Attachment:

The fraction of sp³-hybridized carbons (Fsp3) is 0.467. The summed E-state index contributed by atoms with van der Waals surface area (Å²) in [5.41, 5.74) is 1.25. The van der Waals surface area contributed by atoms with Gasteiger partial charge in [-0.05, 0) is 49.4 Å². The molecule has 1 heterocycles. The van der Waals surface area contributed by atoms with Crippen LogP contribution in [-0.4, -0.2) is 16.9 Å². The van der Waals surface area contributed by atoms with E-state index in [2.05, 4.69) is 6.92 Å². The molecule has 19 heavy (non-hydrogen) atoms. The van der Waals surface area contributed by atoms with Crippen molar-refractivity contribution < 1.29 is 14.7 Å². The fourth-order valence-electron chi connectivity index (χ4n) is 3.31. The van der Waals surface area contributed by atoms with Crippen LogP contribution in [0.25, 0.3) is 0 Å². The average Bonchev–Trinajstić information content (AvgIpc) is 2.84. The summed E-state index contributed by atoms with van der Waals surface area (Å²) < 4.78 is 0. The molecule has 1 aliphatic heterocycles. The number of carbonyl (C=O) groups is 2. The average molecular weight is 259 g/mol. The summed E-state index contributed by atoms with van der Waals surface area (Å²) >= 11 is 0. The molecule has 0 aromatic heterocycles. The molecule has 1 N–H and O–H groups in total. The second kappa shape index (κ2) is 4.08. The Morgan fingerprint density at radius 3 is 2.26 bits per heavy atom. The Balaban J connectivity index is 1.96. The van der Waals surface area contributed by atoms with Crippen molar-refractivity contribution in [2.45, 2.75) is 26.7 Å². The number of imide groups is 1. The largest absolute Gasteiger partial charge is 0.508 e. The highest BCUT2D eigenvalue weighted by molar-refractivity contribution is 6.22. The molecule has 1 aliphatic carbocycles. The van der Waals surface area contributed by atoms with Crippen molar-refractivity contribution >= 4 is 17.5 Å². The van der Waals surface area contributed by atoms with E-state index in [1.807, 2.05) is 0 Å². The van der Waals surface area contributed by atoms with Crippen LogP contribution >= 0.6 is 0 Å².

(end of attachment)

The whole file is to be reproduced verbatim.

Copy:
The fraction of sp³-hybridized carbons (Fsp3) is 0.467. The summed E-state index contributed by atoms with van der Waals surface area (Å²) in [5.41, 5.74) is 1.25. The van der Waals surface area contributed by atoms with Gasteiger partial charge in [-0.05, 0) is 49.4 Å². The molecule has 1 heterocycles. The van der Waals surface area contributed by atoms with Crippen LogP contribution in [-0.4, -0.2) is 16.9 Å². The van der Waals surface area contributed by atoms with E-state index in [2.05, 4.69) is 6.92 Å². The molecule has 19 heavy (non-hydrogen) atoms. The van der Waals surface area contributed by atoms with Crippen molar-refractivity contribution < 1.29 is 14.7 Å². The fourth-order valence-electron chi connectivity index (χ4n) is 3.31. The van der Waals surface area contributed by atoms with Crippen LogP contribution in [0.25, 0.3) is 0 Å². The average Bonchev–Trinajstić information content (AvgIpc) is 2.84. The summed E-state index contributed by atoms with van der Waals surface area (Å²) < 4.78 is 0. The molecule has 1 aliphatic heterocycles. The number of carbonyl (C=O) groups is 2. The average molecular weight is 259 g/mol. The summed E-state index contributed by atoms with van der Waals surface area (Å²) >= 11 is 0. The molecule has 0 aromatic heterocycles. The molecule has 1 N–H and O–H groups in total. The second kappa shape index (κ2) is 4.08. The Morgan fingerprint density at radius 3 is 2.26 bits per heavy atom. The Balaban J connectivity index is 1.96. The van der Waals surface area contributed by atoms with Crippen molar-refractivity contribution in [2.45, 2.75) is 26.7 Å². The number of imide groups is 1. The largest absolute Gasteiger partial charge is 0.508 e. The highest BCUT2D eigenvalue weighted by molar-refractivity contribution is 6.22. The molecule has 1 aliphatic carbocycles. The van der Waals surface area contributed by atoms with Crippen molar-refractivity contribution >= 4 is 17.5 Å². The van der Waals surface area contributed by atoms with E-state index in [1.807, 2.05) is 0 Å². The van der Waals surface area contributed by atoms with Crippen LogP contribution >= 0.6 is 0 Å².